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6 Interview Questions I Ask Every Account Executive


When hiring top account executives, there is an essential tool I always leverage: the chronological interview. When done right, this approach acts like a truth serum.

The key focus is the candidate’s resume and his or her specific background. It’s critical to walk through their relevant work experience chronologically as it’s the best way to surface and understand themes across their various opportunities.

To draw these out effectively, here are the specific interview questions I like to ask sales executive candidates about each relevant step in their career. My advice for you is to be consistent, use some finesse, and give it a try.

1. Can you describe to me your current/former role, your responsibilities, and how success is/was measured?

With this question, I’m trying to get a sense for how succinctly and clearly the candidate can describe his or her responsibilities. Additionally, for a sales role, how success is measured should be pretty straightforward and it’s a red flag when the success metric is murky.

2. What is your proudest accomplishment?

This is an alignment question and tests whether the candidate’s proudest accomplishment is tied to the first question around role, responsibilities, and success.

3. Knowing what you know now, walk me through what you would do differently to drive even more success?

This interview question tests the sales executive candidate’s self-awareness and coachability.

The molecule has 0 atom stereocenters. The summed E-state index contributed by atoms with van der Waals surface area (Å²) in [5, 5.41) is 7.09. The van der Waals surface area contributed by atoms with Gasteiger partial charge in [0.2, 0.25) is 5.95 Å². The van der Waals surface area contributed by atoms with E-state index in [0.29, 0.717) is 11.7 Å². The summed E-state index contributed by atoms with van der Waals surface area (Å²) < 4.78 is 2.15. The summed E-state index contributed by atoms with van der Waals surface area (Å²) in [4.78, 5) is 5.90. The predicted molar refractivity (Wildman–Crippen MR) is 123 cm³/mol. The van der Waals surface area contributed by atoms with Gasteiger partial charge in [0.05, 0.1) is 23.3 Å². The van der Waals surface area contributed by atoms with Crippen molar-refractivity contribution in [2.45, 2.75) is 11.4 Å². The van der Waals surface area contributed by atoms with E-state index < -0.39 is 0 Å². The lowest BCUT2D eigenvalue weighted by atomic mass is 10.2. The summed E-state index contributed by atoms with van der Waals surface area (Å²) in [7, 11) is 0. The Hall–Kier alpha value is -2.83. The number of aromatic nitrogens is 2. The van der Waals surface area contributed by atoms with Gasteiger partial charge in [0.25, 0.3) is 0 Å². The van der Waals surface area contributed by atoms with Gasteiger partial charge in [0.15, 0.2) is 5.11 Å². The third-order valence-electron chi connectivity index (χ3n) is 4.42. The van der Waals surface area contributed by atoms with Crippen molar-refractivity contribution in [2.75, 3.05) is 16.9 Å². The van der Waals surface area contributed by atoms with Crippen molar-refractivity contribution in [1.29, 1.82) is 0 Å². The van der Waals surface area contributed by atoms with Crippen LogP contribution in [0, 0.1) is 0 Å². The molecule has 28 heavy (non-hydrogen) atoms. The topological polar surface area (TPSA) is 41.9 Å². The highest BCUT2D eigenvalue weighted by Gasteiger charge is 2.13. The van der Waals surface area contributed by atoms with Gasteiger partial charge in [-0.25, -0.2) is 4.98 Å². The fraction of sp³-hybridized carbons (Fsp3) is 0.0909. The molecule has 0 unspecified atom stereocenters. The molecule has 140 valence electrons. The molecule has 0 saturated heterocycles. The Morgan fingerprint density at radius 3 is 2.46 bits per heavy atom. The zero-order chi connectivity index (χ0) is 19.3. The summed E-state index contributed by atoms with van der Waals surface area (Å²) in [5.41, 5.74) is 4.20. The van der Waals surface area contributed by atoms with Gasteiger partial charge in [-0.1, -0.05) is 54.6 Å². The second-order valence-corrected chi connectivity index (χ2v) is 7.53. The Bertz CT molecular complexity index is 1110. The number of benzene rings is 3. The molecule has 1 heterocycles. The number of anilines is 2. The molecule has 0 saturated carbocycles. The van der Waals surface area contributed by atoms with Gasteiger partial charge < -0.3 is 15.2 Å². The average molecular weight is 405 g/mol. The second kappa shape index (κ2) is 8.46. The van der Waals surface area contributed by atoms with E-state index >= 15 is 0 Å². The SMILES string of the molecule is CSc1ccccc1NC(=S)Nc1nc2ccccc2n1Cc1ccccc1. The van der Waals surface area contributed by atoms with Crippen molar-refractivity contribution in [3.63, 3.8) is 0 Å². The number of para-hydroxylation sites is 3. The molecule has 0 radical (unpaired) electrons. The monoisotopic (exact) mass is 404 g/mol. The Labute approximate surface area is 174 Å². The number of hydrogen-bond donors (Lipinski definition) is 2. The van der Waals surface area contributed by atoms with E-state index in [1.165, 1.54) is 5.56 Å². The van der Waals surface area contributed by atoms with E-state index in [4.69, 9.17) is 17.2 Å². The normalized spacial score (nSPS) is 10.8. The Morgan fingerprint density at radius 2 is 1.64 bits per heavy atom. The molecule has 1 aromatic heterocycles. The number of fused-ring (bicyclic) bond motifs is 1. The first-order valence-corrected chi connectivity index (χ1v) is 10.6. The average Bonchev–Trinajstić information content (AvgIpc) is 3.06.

4. If I were to call your current/former VP, how would he or she describe what you’re doing well and the areas that you’re improving?

Another coachability and self-awareness question. Additionally, this helps me understand how the candidate was previously coached, as well as whether he or she was receiving feedback.

5. Let’s turn this around: Thinking about your current/former VP, what do you appreciate about his or her leadership style? What do they do well and what would you prefer that they do differently?

This helps me understand the type of leader that the candidate prefers to work with.

6. What inspired you to move to the next opportunity?

Is the candidate running to the next role or running from something?

It’s critical to walk through their relevant work experience chronologically as it’s the best way to surface and understand themes across their various opportunities.”

Mike Wolff | SVP, Commercial Sales, Salesforce
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